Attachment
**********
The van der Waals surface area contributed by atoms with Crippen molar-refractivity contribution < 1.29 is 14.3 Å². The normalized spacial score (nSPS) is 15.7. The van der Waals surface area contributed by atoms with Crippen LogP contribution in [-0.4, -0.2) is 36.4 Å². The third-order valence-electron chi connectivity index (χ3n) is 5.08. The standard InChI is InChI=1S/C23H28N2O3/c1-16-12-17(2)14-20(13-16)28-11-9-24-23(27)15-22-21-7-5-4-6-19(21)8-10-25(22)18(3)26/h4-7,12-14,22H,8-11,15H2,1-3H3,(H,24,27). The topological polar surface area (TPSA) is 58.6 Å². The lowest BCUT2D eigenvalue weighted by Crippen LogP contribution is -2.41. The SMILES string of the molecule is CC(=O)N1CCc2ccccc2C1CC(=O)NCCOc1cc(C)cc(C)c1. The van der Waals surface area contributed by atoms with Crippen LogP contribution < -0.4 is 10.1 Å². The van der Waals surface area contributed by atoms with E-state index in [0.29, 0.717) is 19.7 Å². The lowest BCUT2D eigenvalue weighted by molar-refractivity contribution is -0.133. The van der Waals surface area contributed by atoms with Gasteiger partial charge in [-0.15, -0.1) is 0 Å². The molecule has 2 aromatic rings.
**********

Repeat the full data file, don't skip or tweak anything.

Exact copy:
The van der Waals surface area contributed by atoms with Crippen molar-refractivity contribution < 1.29 is 14.3 Å². The normalized spacial score (nSPS) is 15.7. The van der Waals surface area contributed by atoms with Crippen LogP contribution in [-0.4, -0.2) is 36.4 Å². The third-order valence-electron chi connectivity index (χ3n) is 5.08. The standard InChI is InChI=1S/C23H28N2O3/c1-16-12-17(2)14-20(13-16)28-11-9-24-23(27)15-22-21-7-5-4-6-19(21)8-10-25(22)18(3)26/h4-7,12-14,22H,8-11,15H2,1-3H3,(H,24,27). The topological polar surface area (TPSA) is 58.6 Å². The lowest BCUT2D eigenvalue weighted by Crippen LogP contribution is -2.41. The SMILES string of the molecule is CC(=O)N1CCc2ccccc2C1CC(=O)NCCOc1cc(C)cc(C)c1. The van der Waals surface area contributed by atoms with Crippen LogP contribution < -0.4 is 10.1 Å². The van der Waals surface area contributed by atoms with E-state index in [0.29, 0.717) is 19.7 Å². The lowest BCUT2D eigenvalue weighted by molar-refractivity contribution is -0.133. The van der Waals surface area contributed by atoms with Gasteiger partial charge in [-0.15, -0.1) is 0 Å². The molecule has 2 aromatic rings.